We Were Right to Vote No, by Alastair Cameron

If Nicola Sturgeon and John Swinney had got their way, Scotland would be preparing to become an independent country on March 24th.

Right now, the UK and Scottish Governments would have been locked in talks to negotiate the break-up of a 300-year-old union against a backdrop of falling oil prices and uncertainty over currency, EU membership and border controls.

Fortunately, the majority of Scots decided going it alone was not the best future for our country and voted decisively to stay as part of the UK.

Instead, the two government have been in talks of another kind. The stakes aren’t as high but they are still complex and fraught. The issue is the fiscal framework which will underpin the new tax powers which are coming to Holyrood.

And the long, drawn out efforts to strike a deal with the Treasury on the fiscal framework proves why we were right to vote No in the referendum.

The prospect of these new tax powers has sparked a live and vital debate that goes to the heart of what politics is about: taxation, and how to deliver good public services while ensuring dynamic economic growth.

In this new phase for Holyrood, Labour and the Liberal Democrats have put forward bold plans to increase the rate of income tax to invest in education while the Tories are looking to reduce the tax burden by introducing a new income tax band and abolishing stamp duty. This kind of meaningful choice is essential in healthy democracies, and debate along these lines must be good for Scotland.

So it is unfortunate that the only people not to coming to the party are those seemingly best placed to win the election: the SNP. It is the great paradox of Scottish politics that those with the most revolutionary agenda – breaking up the UK – have the feeblest prospectus for government.

When it comes to paying your way in society, few of us could match the enthusiasm of the famous American legal scholar Oliver Wendell Holmes Junior for handing over his hard-earned cash.

He insisted that he like to pay his taxes, explaining: ‘It buys me civilisation’.

His approach may be an exception, and even among the many who accept the principle of progressive taxation, paying our taxes isn’t our favourite use of money. So being the one responsible for collecting them is one way to risk becoming unpopular.

Perhaps that explains the SNP Government’s reluctance to set out how they would use the powers over tax and why they seemed so reluctant to strike a deal with the UK Government.

The Scottish Government has maintained that it was simply trying to get the best deal for Scotland and would not be forced into a deal until they believe it was the right settlement for the country.

The devolution of income tax does bring both risk and reward and it was reasonable for the Scottish Government to play hardball in the negotiations to minimise the pitfalls.

But the First Minister seemed to go a step further: demanding that the UK underwrite the Scottish economy however badly it performs and however incompetently it is managed. In other words she seems addicted to the security that the UK provides and the comfort of being able to hold office without risk or responsibility.

If so, then perhaps the First Minister should reflect that this is a luxury not of her making.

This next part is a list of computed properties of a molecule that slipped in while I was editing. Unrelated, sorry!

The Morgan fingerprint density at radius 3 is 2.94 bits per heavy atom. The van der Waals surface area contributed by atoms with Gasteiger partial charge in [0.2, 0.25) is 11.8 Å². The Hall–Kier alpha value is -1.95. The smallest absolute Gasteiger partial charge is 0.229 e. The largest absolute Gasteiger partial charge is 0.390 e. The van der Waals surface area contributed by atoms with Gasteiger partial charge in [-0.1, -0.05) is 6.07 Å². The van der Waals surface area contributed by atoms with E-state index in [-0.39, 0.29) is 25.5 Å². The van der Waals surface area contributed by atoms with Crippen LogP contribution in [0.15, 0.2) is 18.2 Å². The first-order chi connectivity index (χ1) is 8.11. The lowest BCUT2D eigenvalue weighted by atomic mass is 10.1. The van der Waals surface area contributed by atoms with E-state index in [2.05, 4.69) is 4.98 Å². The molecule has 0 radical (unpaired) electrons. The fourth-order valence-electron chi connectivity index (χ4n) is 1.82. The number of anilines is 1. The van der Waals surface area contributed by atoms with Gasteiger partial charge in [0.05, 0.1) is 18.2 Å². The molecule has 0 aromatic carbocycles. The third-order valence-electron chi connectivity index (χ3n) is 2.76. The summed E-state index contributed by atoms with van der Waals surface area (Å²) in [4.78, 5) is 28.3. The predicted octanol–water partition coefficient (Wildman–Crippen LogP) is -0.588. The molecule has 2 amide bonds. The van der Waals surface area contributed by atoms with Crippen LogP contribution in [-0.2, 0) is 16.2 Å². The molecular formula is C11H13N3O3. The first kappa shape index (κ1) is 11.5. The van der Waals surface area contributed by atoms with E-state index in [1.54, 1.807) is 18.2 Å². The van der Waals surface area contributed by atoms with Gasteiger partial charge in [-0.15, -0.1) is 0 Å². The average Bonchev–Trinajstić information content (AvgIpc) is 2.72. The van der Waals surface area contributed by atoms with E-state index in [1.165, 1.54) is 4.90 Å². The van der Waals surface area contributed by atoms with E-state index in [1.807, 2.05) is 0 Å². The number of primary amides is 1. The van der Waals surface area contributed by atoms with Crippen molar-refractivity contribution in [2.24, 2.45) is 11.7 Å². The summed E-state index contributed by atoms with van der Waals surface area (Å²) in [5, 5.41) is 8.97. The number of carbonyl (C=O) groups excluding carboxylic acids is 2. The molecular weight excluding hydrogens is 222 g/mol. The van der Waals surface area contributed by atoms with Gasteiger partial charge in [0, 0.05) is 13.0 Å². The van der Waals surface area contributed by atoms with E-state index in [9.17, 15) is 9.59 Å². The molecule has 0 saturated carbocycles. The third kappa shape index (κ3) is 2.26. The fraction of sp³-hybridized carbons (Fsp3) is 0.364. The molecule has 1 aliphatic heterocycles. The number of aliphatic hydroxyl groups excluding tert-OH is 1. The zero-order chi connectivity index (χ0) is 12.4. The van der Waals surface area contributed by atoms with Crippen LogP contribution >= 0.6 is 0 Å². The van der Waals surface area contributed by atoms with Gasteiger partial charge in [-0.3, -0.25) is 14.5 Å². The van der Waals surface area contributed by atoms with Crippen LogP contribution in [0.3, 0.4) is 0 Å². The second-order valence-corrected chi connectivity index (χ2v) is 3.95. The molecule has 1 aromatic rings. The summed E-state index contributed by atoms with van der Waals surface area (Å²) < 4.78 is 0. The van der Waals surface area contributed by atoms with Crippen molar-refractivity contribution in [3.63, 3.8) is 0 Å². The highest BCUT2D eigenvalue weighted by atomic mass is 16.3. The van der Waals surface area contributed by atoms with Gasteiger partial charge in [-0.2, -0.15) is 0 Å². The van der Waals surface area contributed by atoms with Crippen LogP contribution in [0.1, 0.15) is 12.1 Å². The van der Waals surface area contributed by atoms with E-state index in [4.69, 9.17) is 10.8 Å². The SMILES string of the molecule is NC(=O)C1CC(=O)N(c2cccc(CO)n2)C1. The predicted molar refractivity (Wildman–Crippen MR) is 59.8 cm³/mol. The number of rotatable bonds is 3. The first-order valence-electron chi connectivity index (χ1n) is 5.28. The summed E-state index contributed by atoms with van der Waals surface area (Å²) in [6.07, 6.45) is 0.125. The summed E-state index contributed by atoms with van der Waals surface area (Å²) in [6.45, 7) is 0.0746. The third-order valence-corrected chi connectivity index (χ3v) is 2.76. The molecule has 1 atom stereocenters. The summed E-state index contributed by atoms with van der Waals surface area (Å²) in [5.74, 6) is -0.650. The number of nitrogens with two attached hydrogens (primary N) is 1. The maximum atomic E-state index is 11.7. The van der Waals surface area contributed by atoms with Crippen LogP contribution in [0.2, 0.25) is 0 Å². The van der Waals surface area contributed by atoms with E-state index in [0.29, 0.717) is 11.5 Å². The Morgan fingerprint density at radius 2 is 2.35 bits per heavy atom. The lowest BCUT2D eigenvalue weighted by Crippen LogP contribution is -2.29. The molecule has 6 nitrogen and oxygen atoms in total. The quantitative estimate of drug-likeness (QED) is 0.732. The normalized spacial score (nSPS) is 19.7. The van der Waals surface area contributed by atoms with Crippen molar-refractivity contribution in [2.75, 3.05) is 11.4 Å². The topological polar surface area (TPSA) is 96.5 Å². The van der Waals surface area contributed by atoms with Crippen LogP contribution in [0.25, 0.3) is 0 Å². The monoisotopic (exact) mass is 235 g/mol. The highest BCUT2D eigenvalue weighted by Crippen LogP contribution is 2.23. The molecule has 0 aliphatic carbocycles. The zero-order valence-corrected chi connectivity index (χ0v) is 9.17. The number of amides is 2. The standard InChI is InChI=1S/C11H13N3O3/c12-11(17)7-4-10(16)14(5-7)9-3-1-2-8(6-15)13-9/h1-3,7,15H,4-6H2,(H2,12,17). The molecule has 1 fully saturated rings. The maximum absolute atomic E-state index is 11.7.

After all, had she got her way in the referendum, we would not be able to negotiate fiscal transfers and Barnett adjustments with the UK Government to deal with challenges like low population growth, falling oil prices and uncertain tax receipts.

If she had secured a Yes vote, we would have faced all of these problems on our own and most experts agree we would be considerably worse off now and probably in the future too.

We would also have been unable to prolong these negotiations endlessly until we got the right deal, as the Nicola Sturgeon has been doing.

The Scottish Government’s original proposal was that we would be an independent country just 18 months after the referendum.

The negotiations would have been far more complex than the current talks between the Scottish and UK Government – they would have included strained discussions over division of oil and gas revenues, a fiscal pact, a common energy market, possible border controls, financial services oversight and most vexed of all, potentially a currency union.

If we were barely able to conclude a deal on a fiscal framework in the time since the referendum, how would we have managed to negotiate the break-up of a 300-year-old country within 18 months and what kind of deal would we have got?

Had there been a Yes vote, Scotland would have been preparing to break away from the UK in just a few weeks.

The difficulties surrounding the fiscal framework show that Scotland was right to vote to stay in the UK and maintain the wider pooling and sharing arrangements which protect us from the worst of the economic shocks.

A recent survey of leading policy experts by Scotland in Union showed that the key powers that affect economic growth – including control over taxation – now rest with Holyrood.

So with the Scotland Bill set to fully devolve income tax in 2017, we are having an unprecedented debate on fiscal policy at Holyrood which has invigorated political discourse in this country, moving on from what we spend our money on to how we best raise it.

I am delighted that a deal is now done on the new tax powers in time for this welcome choice on taxes come the Holyrood election. I think it would be good for the country to move past the ‘alibi’ politics which have characterised too much of the post-devolution debate.

But I am thankful Nicola Sturgeon had the luxury of time to negotiate the best deal for Scotland, including fiscal transfers from the rest of the UK. After all, that is what we voted for in spite of her best efforts. 

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